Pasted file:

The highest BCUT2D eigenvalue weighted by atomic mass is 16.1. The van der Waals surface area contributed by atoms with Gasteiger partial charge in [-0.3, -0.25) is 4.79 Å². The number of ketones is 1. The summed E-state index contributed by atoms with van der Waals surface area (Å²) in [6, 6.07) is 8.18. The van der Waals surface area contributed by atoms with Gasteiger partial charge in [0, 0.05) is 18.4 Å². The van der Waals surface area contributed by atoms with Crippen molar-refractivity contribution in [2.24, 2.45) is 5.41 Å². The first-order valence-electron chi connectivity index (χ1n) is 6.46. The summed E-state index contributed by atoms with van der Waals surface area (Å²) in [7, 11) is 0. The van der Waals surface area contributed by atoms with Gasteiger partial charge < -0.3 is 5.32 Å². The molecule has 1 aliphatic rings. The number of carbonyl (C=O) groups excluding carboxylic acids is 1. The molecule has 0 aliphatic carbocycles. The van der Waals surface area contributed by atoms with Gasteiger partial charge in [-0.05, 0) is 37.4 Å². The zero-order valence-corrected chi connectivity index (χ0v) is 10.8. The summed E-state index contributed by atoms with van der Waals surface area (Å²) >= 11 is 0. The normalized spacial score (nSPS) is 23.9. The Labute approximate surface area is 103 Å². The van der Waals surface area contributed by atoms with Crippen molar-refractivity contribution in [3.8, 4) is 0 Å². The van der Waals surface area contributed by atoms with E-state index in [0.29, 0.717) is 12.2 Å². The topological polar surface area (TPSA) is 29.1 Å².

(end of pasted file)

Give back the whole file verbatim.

The highest BCUT2D eigenvalue weighted by atomic mass is 16.1. The van der Waals surface area contributed by atoms with Gasteiger partial charge in [-0.3, -0.25) is 4.79 Å². The number of ketones is 1. The summed E-state index contributed by atoms with van der Waals surface area (Å²) in [6, 6.07) is 8.18. The van der Waals surface area contributed by atoms with Gasteiger partial charge in [0, 0.05) is 18.4 Å². The van der Waals surface area contributed by atoms with Crippen molar-refractivity contribution in [2.24, 2.45) is 5.41 Å². The first-order valence-electron chi connectivity index (χ1n) is 6.46. The summed E-state index contributed by atoms with van der Waals surface area (Å²) in [7, 11) is 0. The van der Waals surface area contributed by atoms with Gasteiger partial charge < -0.3 is 5.32 Å². The molecule has 1 aliphatic rings. The number of carbonyl (C=O) groups excluding carboxylic acids is 1. The molecule has 0 aliphatic carbocycles. The van der Waals surface area contributed by atoms with Gasteiger partial charge in [-0.05, 0) is 37.4 Å². The zero-order valence-corrected chi connectivity index (χ0v) is 10.8. The summed E-state index contributed by atoms with van der Waals surface area (Å²) >= 11 is 0. The normalized spacial score (nSPS) is 23.9. The Labute approximate surface area is 103 Å². The van der Waals surface area contributed by atoms with Crippen molar-refractivity contribution in [3.8, 4) is 0 Å². The van der Waals surface area contributed by atoms with E-state index in [0.29, 0.717) is 12.2 Å². The topological polar surface area (TPSA) is 29.1 Å².